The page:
By Jerri-Lynn Scofield, who has worked as a securities lawyer and a derivatives trader. She is currently writing a book about textile artisans.
Late Monday night, Trump tweeted he will soon issue an executive order temporarily suspending all immigration into the Unites States:
In light of the attack from the Invisible Enemy, as well as the need to protect the jobs of our GREAT American Citizens, I will be signing an Executive Order to temporarily suspend immigration into the United States!
— Donald J. Trump (@realDonaldTrump) April 21, 2020
As of the time of publication, we have no further details, other than this naked promise, .
Say what you like about our batshit crazy, logorrheic commander-in-chief: He may lack any semblance of impulse control, but he sure as hell understands politics.
Yves has consistently emphasised that Trump’s executive orders have little legal effect – although by design they have tremendous symbolic value.
So for the latest move. A couple of points. First, all new immigration into the US is de facto suspended already, as the State Department ceased visa processing in the middle of March for immigrants and non-immigrants, due to COVID-19 logistical issues. And second, with the de facto lockdown of the US – including explicit bans on incoming flights from Europe to the United States, and the the ongoing shutdown of most international commercial flight services: how many people, immigrant or not, do you think are entering the US at this time?
Trump Social Media Playbook
Other seasoned observers have caught on to what are by now standard moves in Trump’s social media playbook. Consider, for example, this take from Anthony Zurcher, North America reporter for the BBC:
Donald Trump’s efforts at governing by social media should always be taken with a sizable grain of salt. His track record on following through on Twitter directives is decidedly mixed. The details of his temporary ban on all immigration, announced a few hours before midnight on Monday, will shed considerable light on the breadth – and legality – of his actions.
Still, it is no secret that the president, and several key advisers, have long viewed immigration not as a benefit to the nation, but as a drain. And the text of his tweet, that the move is necessary not only to protect the nation’s health but also “the jobs of its great American citizens”, only emphasises this.
There is little doubt the proposal, in whatever form it takes, will be vigorously opposed by pro-immigration groups, some business interests and the president’s ideological adversaries. That is probably just fine with a man who loves drawing political battle lines and goading his opponents whenever possible.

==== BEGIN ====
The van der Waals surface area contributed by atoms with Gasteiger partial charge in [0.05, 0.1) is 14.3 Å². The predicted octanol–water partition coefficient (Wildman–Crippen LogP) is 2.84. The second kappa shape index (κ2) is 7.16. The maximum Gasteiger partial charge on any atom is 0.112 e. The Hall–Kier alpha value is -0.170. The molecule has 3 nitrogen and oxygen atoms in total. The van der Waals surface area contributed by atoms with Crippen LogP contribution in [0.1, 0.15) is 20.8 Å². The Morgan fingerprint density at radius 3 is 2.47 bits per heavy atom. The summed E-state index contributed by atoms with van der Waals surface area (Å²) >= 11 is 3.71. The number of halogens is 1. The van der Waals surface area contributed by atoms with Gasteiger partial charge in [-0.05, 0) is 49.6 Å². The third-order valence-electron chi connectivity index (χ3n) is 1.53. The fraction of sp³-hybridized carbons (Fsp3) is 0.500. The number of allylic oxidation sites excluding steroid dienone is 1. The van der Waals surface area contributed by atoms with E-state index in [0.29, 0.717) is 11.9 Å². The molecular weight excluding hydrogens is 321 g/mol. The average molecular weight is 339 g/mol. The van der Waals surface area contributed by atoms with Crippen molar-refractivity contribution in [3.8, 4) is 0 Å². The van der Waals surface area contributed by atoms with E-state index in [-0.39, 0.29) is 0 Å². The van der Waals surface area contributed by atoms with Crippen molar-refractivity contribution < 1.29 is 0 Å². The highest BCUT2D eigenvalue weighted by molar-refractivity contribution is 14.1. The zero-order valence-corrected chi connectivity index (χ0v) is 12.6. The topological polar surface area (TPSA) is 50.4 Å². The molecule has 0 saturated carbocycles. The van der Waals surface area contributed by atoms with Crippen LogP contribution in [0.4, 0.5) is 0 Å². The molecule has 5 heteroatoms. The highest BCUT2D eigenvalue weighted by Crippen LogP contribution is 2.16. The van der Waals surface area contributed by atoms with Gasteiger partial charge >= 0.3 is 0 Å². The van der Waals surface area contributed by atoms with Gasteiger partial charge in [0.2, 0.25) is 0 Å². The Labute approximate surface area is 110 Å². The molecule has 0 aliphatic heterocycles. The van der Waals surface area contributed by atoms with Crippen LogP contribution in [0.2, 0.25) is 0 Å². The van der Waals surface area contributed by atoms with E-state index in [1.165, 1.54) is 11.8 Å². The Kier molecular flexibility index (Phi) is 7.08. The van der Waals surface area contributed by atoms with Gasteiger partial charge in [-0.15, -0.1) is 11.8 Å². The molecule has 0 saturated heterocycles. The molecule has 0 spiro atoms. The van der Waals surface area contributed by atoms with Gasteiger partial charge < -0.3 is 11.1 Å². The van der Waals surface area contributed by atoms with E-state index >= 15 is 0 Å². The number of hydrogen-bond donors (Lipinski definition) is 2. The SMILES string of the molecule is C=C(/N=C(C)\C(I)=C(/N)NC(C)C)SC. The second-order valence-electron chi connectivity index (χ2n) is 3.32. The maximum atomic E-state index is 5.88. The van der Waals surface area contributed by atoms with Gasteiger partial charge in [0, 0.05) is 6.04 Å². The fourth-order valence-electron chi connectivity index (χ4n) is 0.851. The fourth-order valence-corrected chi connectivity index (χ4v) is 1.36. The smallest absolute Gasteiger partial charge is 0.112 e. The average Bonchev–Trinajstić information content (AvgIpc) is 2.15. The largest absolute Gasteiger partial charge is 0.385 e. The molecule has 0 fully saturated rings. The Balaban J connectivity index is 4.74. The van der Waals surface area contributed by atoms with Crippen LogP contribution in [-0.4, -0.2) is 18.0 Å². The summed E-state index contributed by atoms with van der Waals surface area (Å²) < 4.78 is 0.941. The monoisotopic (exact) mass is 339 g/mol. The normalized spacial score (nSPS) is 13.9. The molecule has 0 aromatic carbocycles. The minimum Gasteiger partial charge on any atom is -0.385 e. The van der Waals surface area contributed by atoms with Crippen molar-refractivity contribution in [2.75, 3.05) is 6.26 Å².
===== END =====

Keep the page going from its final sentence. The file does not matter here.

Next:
Four years ago, the president campaigned on an aggressive anti-immigration platform, including a total, if temporary, ban on all Muslims entering the country. Now, with an uphill re-election fight looming, he has found a similarly combative measure to champion.
What Might Trump Do?
In the absence of any clear details, the New York Times nonetheless took a stab at what the forthcoming Trump policy might look like – and emphasised the appeal of tighter immigration controls politically for some of Trump’s base, Trump Plans to Suspend Immigration to U.S.:
But the president’s late-night announcement on Monday signals his most wide-ranging attempt yet to seal off the country from the rest of the world. A formal order temporarily barring the provision of new green cards and work visas could come as early as the next few days, according to several people familiar with the plan.
Under such an executive order, the Trump administration would no longer approve any applications from foreigners to live and work in the United States for an undetermined period of time, effectively shutting down the legal immigration system in the same way the president has long advocated closing the borders to illegal immigration. It was not immediately clear what legal basis Mr. Trump would claim to justify shutting down most immigration.
Workers who have for years received visas to perform specialized jobs in the United States would also be denied permission to arrive, though some workers in some industries deemed critical could be exempted from the ban, the people familiar with the president’s discussion said.
The number of visas issued to foreigners abroad looking to immigrate to the United States has declined by about 25 percent, to 462,422 in the 2019 fiscal year from 617,752 in 2016.
But Mr. Trump’s primary focus appears to be on protecting American workers as the virus ravages what had been a rapidly growing job market.
Even before the pandemic, the president and some of his most hard-line advisers had been eager to reduce legal immigration, arguing that Mr. Trump’s “America First” campaign pledge should be seen as protecting native-born Americans from having to compete with foreign workers.